Social Security Disability and Supplemental Security Income Basics:

The Social Security Administration has established two programs for people who have become disabled and are unable to sustain work in order to earn a living:

Social Security Disability Insurance (SSDI)

This program was established for those who have worked and paid taxes for years prior to becoming ill and unable to work. Individual assets or family income is not considered. If a person is entitled to SSDI, any natural children, stepchildren or adopted children can receive dependent benefits until age 18, or if the child is a full-time secondary school student, until age 19. These benefits stop if the child marries.

  • Disabled Widow’s/Widower’s Benefits: If one is of retirement age (62 years), he/she can receive Social Security retirements benefits based on the spouse’s earnings and contributions to FICA can be considered in determining the amount of disability benefit entitlement. The claimant must be at least 50 years of age and disabled at the time of the spouse’s death or within seven years of that date. With a few exceptions, he or she will qualify if the marriage lasted for at least nine months.
  • SSDI Benefits for Disabled Adult Children: For a child who is disabled when he or she attains 18 years of age or who becomes disabled before turning age 22, the Social Security benefits can be continued for as long as the person is disabled. The parent, step-parent, or adoptive parent must be receiving Social Security retirement or SSDI and was entitled to one of these benefits before they died. (In some cases, a grandchild or step grandchild can be eligible if the parents are deceased.) The young adult must meet Social Security’s adult definition of disability.

Supplemental Security Income (SSI):

This program is a “needs-based” program for those who are unable to work, even if they have not worked or paid taxes into the Social Security system. There are guidelines regarding family assets and income.

    • Disabled children whose families have low income can collect SSI until they attain 18 years of age, at which point they may be eligible for adult SSI benefits. Different criteria are considered for adults, and the parents’ income will no longer be considered as part of the eligibility requirements. However, if the child still receives food and shelter from the parents, this may lower the child’s monthly disability benefit amount.

The Social Security Administration will evaluate all alleged physical and mental impairments:

      • Both SSDI and SSI require a claimant to be unable to perform substantial work, which in 2019, is set at earnings of $1220 or more per month before taxes. (There are special provision for blind claimants, and the cut-off is $2040 before taxes.) This inability to work must be due to physical or mental impairment or a combination of impairments that is expected to last at least 12 months or is expected to be terminal. If a claimant is working substantial hours, as may be demonstrated in self-employment, work may be considered as substantial work, regardless of income.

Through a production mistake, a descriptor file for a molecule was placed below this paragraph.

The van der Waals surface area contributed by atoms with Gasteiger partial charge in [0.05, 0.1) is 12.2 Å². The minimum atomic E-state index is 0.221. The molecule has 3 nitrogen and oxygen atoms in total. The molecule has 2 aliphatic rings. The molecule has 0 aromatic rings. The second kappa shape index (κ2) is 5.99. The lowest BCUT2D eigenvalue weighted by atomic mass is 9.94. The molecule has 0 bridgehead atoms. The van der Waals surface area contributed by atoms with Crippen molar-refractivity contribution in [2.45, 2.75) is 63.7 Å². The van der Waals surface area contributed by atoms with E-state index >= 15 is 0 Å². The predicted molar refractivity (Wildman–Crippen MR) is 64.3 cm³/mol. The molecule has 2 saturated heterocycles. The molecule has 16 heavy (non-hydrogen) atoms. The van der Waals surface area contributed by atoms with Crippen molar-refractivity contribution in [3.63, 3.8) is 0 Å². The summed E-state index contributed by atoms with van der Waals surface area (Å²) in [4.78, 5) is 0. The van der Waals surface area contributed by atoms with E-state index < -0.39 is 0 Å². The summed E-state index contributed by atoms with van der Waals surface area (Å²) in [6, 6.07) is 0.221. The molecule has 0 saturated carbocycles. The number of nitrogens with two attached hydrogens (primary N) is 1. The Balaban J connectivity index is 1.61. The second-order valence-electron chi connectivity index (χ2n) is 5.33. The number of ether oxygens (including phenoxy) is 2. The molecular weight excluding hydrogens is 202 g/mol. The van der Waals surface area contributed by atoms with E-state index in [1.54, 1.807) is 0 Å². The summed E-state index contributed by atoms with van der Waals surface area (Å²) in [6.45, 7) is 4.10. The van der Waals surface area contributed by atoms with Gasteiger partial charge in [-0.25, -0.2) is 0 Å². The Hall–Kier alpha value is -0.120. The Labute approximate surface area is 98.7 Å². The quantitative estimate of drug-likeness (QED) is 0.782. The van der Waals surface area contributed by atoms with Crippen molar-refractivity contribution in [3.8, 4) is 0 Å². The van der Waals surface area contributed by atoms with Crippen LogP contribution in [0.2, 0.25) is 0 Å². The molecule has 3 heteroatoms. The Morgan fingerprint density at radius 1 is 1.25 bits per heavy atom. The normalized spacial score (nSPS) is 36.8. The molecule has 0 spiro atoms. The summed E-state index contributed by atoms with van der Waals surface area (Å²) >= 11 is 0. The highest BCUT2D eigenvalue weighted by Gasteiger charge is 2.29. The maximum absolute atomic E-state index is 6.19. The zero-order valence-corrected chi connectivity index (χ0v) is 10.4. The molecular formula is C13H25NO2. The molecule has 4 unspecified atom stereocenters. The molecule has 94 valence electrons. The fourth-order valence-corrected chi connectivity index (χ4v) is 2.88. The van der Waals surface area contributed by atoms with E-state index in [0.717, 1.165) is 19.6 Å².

• When a claim is filed for disability benefits, information will be collected to address all impairments, symptoms, doctors, hospitals, clinics, therapists, etc. involved in treatment.
      • The Social Security Administration will consider if a claimant has a severe impairment or impairments, and whether the condition(s) meets specific medical criteria or if the combined effect prevents the performance of past job or jobs held in the past 15 years. Then, the Social Security will consider ability to perform other work. They will take into consideration health limitations, age, level of education and skills acquired from working.

Note: It is not uncommon for an application for SSDI or SSI to be denied at the initial level. Appealing the denial is typically required to win a disability claim and is usually a better choice than filing a new claim. Disability applicants with a representative to advocate for them have a much higher chance of winning than those who are not represented. Although many claimants wait until they file for a hearing with an administrative law judge, obtaining a representative early in the process will provide the necessary assistance throughout the process and help ensure the evidence needed to prove disability is obtained. Choosing an experienced representative who specializes in SSDI and SSI claims will provide a prospective claimant with an advocate with knowledge of the Social Security’s Regulations and Rulings, which change and evolve.

Note: This information on this page is intended to provide general information to assist individuals who may be considering pursuing disability benefits. They do not and cannot cover every scenario. If you are wondering if you may possibly qualify for benefits, you are welcome to contact us for more information.

© Copyright - CHARIS DISABILITY ADVOCATES LLCDisclaimer: The choice of a representative is an important one and should not be based solely upon advertisements. This website is for informational purposes only and should not be interpreted as legal advice. Please note that results may vary. Past results do not guarantee similar outcomes.